LONDON: British engineer Brian Glendinning, detained in Iraq, now faces extradition to Qatar for failing to repay a bank loan, the Guardian has reported.

On September 12, Glendinning was arrested on an Interpol “red notice” at Baghdad airport and has since been held in a police cell, pending an extradition hearing.

Upon his arrest, the 43-year-old father of three was told an Interpol notice had been issued by Qatar for apparent missed payments, which his family said was a loan of 20,000 £ ($22,124) contracted in 2018 while working in the Gulf state.

Glendinning’s wife Kimberly told the Guardian her husband struggled to repay his loan after falling ill this Christmas and losing his job in Scotland. She insists, however, that monthly payments were still being made to Qatar National Bank, with which he was in regular contact.

According to the Guardian, the Qatari government has not yet filed an extradition request. Meanwhile, Iraq does not apply the general rule that an extradition request must be made within 45 days of arrest. In this case, Glendinning risks being detained for an extended period in Baghdad.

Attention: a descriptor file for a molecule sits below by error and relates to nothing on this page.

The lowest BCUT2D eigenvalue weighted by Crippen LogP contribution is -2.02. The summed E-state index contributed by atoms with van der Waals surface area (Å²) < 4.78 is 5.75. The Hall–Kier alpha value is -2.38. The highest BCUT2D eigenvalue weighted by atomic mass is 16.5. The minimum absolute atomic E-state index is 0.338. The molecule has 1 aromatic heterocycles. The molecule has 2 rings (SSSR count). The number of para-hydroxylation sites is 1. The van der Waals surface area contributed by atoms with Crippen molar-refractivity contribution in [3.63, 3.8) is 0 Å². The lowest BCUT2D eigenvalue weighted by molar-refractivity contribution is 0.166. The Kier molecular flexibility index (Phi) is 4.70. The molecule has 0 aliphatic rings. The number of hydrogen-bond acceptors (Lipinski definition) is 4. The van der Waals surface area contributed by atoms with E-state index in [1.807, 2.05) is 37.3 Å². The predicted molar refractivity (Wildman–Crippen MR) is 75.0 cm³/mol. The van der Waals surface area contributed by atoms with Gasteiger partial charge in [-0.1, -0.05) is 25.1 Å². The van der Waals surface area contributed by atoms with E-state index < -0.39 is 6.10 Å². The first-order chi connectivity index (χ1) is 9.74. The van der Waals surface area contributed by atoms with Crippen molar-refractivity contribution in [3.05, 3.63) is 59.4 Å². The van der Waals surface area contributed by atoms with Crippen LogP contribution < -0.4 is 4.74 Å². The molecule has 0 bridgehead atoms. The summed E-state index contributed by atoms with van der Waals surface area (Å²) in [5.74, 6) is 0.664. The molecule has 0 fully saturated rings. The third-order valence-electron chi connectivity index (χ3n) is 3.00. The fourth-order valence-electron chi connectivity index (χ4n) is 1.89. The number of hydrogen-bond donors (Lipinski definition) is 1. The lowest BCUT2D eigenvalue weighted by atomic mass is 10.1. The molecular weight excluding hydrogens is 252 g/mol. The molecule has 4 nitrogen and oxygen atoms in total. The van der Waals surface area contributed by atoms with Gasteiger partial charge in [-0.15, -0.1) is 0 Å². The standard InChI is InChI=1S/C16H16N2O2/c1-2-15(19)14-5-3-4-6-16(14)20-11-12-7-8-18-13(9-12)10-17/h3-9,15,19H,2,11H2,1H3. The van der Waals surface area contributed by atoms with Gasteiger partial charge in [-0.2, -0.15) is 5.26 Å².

Radha Stirling, the founder of IPEX, an NGO aimed at reforming Interpol and its extradition process, accused Qatar of abusing the Interpol system. Relatives of victims were often forced to pay more than what was owed to them to prevent their loved ones from spending long periods in prison, she said.

“We will make every diplomatic and legal effort to save Brian from extradition. Qatar is becoming a nuisance and costing taxpayers a lot of money,” Stirling said.

“We have helped Britons arrested in Spain (on an Interpol notice issued by Qatar) on several occasions, in the Czech Republic, Italy, Denmark, Ukraine, etc. Police and court time is costly and the victim may be unjustly detained throughout the trial,” Stirling added.

As Qatar prepares to welcome 1.2 million visitors for the World Cup from November 20, Sterling has warned football fans on the go that minor infractions could be used as an excuse by the Qatari government against the visitors once the final is over.

“This is a human rights issue and clearly highlights Qatar’s intimate relationship with Interpol. As the World Cup approaches, Qatar should be alert to violations of the rights of foreigners,” said Sterling.